Now, if the legislature can just figure out what to do with AirBnB…

Tommy Norment: W&M’s Man in the State Senate

Sen. Tommy Norment appears with former William & Mary President Gene Nichol.

In this 2007 photo, Sen. Tommy Norment appears with former William & Mary President Gene Nichol. Nichol presented him with the Prentis Award for civic involvement benefiting the college and community. Said Nichol: “Our College—like our community and our Commonwealth—is beyond fortunate to have Tommy Norment in our corner. William and Mary couldn’t ask for a more devoted advocate in Richmond.”

Does Sen. Tommy Norment, R-Williamsburg, have a conflict of interest regarding legislation affecting William & Mary?

Like many Virginia lawmakers, the Senate Majority Leader attended two Virginia institutions of higher education – the Virginia Military Institute and the College of William & Mary school of law. Unlike his colleagues, he is employed by a Virginia university. He works as an adjunct professor at William & Mary, which pays him $60,000 a year. That’s on top of his $50,000-a-year state senator’s salary and earnings from his private law practice with Kaufman & Canoles.

Sen. J. Chapman Petersen, D-Fairfax County, objected when a half-dozen tuition-reform bills he and other senators sponsored were routed from the Senate higher education subcommittee to the Senate Finance Committee, where they have died. Norment is co-chair of the Finance Committee.

“That’s an obvious conflict of interest if you have someone who’s an employee of an institution who is going to sit in judgment on all these tuition bills,” Petersen said, reports Karin Kapsidelis with the Richmond Times-Dispatch.

Norment did not return Kapsidelis’ phone call asking for a response.

Concerns about Norment’s ties to W&M have dogged both the university and him for years. Eight years ago, W&M President Taylor Reveley justified having Norment on the payroll this way:

Before Senator Norment joined us, we had only one full-time Coordinator of Legal Affairs and one part-time Assistant to the Provost for Legal Affairs (focusing on disciplinary matters). We have badly needed more inside legal help.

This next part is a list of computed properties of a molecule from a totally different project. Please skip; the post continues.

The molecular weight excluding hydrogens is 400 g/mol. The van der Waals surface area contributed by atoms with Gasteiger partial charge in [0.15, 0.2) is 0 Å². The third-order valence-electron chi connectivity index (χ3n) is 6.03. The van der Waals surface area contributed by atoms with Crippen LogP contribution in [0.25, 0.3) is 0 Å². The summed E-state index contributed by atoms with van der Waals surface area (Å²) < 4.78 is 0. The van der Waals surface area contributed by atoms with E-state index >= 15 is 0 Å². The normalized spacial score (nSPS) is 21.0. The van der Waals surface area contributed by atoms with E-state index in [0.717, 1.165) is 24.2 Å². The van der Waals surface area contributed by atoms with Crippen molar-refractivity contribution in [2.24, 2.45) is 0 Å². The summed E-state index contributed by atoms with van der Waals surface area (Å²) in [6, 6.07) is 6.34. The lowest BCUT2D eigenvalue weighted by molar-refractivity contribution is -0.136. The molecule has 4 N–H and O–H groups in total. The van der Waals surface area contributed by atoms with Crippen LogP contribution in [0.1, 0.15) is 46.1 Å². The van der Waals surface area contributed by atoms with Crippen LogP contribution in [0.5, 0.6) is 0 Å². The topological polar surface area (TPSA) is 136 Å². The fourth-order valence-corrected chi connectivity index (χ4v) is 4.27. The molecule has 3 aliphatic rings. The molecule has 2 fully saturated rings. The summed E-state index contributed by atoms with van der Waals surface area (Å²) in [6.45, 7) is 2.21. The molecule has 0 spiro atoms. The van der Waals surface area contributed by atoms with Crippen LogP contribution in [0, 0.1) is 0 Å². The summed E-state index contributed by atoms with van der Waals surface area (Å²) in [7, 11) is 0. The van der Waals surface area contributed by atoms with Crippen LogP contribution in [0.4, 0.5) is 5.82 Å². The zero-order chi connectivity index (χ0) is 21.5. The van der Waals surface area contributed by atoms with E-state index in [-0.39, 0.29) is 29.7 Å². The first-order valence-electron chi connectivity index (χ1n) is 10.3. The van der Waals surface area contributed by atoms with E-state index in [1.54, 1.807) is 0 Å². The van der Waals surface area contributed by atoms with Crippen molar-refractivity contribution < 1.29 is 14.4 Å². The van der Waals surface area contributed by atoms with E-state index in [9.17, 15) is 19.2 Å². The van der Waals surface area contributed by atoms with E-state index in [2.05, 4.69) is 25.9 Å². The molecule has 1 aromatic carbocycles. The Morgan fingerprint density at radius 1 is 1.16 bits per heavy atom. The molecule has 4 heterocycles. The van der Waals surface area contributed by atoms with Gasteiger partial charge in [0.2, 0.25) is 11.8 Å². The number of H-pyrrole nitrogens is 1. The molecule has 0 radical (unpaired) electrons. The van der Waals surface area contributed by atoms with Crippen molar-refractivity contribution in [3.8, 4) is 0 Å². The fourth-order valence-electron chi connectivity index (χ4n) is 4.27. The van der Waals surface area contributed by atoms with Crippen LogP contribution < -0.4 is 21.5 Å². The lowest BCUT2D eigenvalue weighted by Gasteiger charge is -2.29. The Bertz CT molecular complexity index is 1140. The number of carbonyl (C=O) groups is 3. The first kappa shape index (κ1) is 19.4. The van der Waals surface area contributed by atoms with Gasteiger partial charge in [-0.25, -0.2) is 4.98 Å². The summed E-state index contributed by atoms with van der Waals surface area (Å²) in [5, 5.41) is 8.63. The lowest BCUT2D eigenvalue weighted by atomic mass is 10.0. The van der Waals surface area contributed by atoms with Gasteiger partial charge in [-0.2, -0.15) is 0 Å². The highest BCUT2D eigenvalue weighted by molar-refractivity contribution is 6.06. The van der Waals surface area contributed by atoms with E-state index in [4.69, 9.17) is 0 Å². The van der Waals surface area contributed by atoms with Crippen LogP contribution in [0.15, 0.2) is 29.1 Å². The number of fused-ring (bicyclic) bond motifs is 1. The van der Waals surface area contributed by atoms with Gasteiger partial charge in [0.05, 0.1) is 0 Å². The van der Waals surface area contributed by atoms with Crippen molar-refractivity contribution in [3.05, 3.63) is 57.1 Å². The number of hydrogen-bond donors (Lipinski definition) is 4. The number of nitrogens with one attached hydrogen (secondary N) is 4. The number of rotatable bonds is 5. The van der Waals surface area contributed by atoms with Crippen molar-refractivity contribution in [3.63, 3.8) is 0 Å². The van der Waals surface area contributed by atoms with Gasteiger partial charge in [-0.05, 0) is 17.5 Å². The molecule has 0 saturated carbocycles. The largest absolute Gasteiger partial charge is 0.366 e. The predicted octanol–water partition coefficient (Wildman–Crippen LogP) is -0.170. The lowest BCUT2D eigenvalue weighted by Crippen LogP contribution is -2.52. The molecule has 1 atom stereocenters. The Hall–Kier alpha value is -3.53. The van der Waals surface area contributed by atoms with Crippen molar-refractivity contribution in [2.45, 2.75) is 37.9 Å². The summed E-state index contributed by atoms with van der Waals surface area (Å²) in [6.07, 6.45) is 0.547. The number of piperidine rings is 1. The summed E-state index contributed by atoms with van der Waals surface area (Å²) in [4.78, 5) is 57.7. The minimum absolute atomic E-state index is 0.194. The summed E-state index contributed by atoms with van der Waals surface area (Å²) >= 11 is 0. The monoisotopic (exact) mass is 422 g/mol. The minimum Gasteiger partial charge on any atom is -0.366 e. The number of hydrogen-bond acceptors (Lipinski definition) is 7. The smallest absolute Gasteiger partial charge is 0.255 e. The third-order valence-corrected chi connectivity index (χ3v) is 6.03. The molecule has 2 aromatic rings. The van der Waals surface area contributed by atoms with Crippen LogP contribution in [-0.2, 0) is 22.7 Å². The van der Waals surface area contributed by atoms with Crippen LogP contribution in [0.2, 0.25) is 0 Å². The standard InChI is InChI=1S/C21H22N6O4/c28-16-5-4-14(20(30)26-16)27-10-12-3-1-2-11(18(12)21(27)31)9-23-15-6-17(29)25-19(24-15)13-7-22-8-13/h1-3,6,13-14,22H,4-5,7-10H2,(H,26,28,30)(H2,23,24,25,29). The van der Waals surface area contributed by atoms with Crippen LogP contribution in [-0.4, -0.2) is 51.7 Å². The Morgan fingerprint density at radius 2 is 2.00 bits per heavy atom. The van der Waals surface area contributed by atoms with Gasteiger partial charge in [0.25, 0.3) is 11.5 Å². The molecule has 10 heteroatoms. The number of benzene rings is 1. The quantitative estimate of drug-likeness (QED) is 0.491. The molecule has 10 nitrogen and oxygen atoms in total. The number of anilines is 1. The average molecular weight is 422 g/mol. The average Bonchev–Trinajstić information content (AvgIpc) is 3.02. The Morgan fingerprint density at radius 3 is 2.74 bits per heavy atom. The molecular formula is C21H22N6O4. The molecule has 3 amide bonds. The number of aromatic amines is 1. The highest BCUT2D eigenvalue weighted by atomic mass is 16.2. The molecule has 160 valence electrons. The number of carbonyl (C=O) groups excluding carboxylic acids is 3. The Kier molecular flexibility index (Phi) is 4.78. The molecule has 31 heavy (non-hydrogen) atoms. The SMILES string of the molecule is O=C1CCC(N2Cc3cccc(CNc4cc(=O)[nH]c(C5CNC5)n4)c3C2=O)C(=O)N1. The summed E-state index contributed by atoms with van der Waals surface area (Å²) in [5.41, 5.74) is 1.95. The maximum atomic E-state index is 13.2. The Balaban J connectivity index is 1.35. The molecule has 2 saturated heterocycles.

The work Senator Norment does as a William & Mary employee is substantive and demanding. His employment here is not a Potemkin village. His work involves both teaching and legal advice. His teaching has been extensive and successful. From the beginning of his time at William & Mary, the Senator has provided me with legal counsel. He continues to do so while also now working closely with our Coordinator of Legal Affairs.

Tommy Norment’s compensation reflects his status as an experienced lawyer coming from private practice. It is less than would be expected for someone of his seniority and ability in private practice or the corporate world. It makes sense for a university, however, and is consistent with how we compensate our other lawyers.

No “quid pro quo” was involved in Senator Norment’s and my conversations about the possibility of his joining William & Mary. The Senator did not offer to do anything for William & Mary in return for employment. Nor did I premise the possibility of his employment here on his doing anything for the university in the future.

No quid pro quo was necessary. Norment was an advocate for W&M before he went on the payroll, and he no doubt will continue to be when he leaves. And, to be fair, Norment is not the only powerful senator opposing tuition reform. Sen. Richard L. Saslaw, D-Fairfax, the senate minority leader, supported diverting the reform bills to Senate Finance.

When Petersen asked why a higher-ed bill was assigned to the finance committee, Saslaw responded, “It’s going to Finance when you start messing around with out-of-state numbers.” Presumably he was referring to caps on the number of out-of-state students at UVa and W&M. The General Assembly did not need to “micro-manage” the universities, Saslaw added.